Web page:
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Papers from the Transactions of the Royal Institution of Naval Architects


Since 1860, over 5000 papers have been published in the Transactions of the Royal Institution of Naval Architects, providing a fascinating history of the design and construction of marine vessels and structures of all types.  Many of these papers, such as Willian Froude's paper  On the Rolling of Ships in 1861, were and milestones in that development with a lasting impact on maritime design and construction. Others, such as Lieutenant E Goulaeff's  paper On Circular Iron-Clads on the development by the Imperial Russion Navy of circular warships may not have had such impact but nonetheless provide provide a fascinating read for all those interested or involved in maritime design and construction.

These two papers are the first in a regular series of past papers from the Transactions, selected for their importance to maritime design and construction, or simply for their novelty and interest.   

By Lieutenant E E Goulaeff, Imperial Russian Navy.  Published in 1876

 

 One of the most important conditions for the defence of the Black Sea coasts limited the draught of the vessels to about 13 feet. The only then existing type of vessel which fulfilled this condition was that of unarmoured gunboats, since any armoured ship, if built of ordinary form, and if designed to carry heavy guns and thick armour, required much great immersion. Unarmoured gun boats, however, were not considered efficient, because a single shot from an insignificant gun is sufficient to penetrate their sides and sink them with all hands on board. Therefore an entirely new class of vessel was requisite to admit of the heavy guns and efficient armour protection, combined with the very small draught of water. To satisfy those conditions, no type of vessel could have been better adopted than the circular, because with no hull of any other form and of the same weight could so great a displacement upon the same draught of water have been obtained.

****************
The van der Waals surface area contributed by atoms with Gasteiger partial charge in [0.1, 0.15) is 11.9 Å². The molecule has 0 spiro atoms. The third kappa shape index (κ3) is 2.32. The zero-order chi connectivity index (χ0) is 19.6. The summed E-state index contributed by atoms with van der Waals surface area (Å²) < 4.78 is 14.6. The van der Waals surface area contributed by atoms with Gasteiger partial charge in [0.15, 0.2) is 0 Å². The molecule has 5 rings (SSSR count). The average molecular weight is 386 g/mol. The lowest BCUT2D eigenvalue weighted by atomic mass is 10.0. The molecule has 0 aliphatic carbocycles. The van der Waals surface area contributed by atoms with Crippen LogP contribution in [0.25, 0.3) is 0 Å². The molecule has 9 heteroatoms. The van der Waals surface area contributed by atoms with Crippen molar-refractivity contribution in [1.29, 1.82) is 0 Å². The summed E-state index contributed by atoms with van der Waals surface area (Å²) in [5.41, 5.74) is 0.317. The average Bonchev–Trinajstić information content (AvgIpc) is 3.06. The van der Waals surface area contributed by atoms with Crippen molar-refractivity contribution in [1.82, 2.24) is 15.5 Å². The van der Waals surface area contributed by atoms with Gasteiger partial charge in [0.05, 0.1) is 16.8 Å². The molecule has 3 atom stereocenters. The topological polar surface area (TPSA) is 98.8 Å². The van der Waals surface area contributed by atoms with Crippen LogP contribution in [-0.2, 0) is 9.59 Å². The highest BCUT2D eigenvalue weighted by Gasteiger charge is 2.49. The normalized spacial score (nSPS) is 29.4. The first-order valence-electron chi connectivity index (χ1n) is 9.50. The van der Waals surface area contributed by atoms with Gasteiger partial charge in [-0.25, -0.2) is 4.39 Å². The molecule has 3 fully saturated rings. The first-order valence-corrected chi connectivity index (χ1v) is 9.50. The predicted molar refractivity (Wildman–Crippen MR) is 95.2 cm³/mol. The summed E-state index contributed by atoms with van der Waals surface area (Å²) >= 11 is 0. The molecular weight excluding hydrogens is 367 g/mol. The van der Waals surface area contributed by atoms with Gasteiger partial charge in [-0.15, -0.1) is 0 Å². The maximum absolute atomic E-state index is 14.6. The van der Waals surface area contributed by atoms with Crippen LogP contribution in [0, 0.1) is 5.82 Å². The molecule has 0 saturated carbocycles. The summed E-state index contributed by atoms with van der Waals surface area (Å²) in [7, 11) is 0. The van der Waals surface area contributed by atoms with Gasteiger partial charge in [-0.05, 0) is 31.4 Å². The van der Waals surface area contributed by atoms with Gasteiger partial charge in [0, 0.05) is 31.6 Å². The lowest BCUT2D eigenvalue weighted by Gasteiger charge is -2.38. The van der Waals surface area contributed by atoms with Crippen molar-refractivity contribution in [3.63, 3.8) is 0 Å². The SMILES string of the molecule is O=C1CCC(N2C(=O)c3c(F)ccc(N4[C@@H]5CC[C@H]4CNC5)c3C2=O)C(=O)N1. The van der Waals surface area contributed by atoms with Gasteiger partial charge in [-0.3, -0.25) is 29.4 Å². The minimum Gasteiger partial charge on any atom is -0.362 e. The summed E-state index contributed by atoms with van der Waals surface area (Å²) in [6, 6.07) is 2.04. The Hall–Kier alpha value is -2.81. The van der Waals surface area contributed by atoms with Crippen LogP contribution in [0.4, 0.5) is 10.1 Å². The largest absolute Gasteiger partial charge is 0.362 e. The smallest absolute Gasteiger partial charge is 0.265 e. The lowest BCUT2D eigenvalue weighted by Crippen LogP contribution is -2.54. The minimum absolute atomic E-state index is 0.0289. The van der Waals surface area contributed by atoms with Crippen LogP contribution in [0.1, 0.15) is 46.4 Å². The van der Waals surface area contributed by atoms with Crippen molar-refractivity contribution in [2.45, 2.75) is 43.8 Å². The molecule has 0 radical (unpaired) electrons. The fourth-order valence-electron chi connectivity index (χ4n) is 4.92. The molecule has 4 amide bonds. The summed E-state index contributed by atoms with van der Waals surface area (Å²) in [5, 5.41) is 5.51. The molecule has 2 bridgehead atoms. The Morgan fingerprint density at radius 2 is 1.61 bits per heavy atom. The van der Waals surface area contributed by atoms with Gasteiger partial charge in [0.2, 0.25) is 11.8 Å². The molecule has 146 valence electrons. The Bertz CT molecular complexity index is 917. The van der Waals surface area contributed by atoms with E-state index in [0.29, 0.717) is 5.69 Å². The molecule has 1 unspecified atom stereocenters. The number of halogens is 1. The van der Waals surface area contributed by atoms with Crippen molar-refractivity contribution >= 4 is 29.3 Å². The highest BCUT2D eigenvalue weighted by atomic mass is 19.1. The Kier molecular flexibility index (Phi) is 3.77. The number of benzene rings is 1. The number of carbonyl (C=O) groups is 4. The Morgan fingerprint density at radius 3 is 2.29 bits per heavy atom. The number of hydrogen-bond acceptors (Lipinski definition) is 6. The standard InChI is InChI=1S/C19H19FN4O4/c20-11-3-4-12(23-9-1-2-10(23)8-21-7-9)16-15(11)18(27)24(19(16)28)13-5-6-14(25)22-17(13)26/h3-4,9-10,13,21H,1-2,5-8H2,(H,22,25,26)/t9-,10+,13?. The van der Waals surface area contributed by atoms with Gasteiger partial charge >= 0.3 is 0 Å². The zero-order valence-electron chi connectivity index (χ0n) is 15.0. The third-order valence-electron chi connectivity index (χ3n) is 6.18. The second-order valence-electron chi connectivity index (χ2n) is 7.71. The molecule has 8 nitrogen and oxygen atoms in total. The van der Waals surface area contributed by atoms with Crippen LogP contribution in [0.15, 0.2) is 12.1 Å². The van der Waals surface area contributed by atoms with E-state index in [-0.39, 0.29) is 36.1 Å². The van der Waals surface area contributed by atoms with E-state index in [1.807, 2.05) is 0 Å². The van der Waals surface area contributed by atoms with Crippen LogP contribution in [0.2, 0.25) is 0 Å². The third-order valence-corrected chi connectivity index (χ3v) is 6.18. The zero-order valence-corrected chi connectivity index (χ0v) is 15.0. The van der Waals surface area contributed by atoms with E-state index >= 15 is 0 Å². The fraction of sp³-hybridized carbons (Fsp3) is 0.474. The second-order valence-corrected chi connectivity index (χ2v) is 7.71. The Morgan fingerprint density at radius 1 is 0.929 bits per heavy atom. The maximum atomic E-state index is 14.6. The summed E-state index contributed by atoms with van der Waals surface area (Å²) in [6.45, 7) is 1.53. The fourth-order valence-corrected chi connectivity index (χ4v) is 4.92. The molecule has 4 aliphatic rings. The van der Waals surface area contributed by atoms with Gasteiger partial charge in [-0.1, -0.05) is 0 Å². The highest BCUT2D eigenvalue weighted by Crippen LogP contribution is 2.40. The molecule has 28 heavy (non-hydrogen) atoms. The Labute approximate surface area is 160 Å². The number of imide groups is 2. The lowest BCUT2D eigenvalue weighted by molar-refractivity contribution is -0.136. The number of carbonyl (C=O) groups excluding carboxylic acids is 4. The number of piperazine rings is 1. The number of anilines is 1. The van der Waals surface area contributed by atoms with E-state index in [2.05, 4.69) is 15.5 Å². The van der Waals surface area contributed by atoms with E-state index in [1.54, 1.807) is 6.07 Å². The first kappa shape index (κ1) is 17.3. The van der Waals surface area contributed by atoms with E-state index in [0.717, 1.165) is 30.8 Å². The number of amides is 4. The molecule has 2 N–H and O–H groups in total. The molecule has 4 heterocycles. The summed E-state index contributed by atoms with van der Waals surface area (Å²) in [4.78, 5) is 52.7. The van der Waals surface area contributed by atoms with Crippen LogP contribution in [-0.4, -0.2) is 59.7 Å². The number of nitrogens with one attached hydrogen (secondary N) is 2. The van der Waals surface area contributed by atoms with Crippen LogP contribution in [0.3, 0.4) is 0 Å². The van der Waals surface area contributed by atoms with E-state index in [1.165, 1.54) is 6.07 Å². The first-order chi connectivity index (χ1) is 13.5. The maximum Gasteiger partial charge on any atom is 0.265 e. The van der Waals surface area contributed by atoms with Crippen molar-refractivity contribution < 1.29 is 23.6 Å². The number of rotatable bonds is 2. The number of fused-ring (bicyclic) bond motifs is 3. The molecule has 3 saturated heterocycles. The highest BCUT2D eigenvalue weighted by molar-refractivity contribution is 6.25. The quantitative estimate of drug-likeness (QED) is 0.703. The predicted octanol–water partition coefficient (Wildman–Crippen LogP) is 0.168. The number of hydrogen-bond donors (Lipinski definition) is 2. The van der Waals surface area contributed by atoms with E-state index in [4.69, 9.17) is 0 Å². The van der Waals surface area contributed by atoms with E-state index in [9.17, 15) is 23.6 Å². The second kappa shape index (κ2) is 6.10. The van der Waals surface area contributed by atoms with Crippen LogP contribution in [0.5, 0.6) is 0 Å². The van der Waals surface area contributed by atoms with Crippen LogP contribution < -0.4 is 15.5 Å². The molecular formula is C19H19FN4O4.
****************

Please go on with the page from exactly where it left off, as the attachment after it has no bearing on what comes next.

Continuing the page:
By W. Froude, ESq., Assoc. I.N.A.      Published in 1861


I feel some diffidence in bringing before the experienced members of this society what assumes to be a tolerably complete theoretical elucidation of a difficult and intricate subject, which has hitherto been treated as if unapproachable by the methods of regular investigation.


I may, however, perhaps, bespeak some attention to it, by mentioning that it is the result of an inquiry undertaken at the request of the late Mr. Brunel, with whom I frequently discussed its fundamental principles, while he was engaged on the design and the construction of the Great Eastern, receiving, as no one could fail to receive who discussed such principles with him, the greatest assistance from his broad and masculine perception of their real bearings and of their mutual relations.

 

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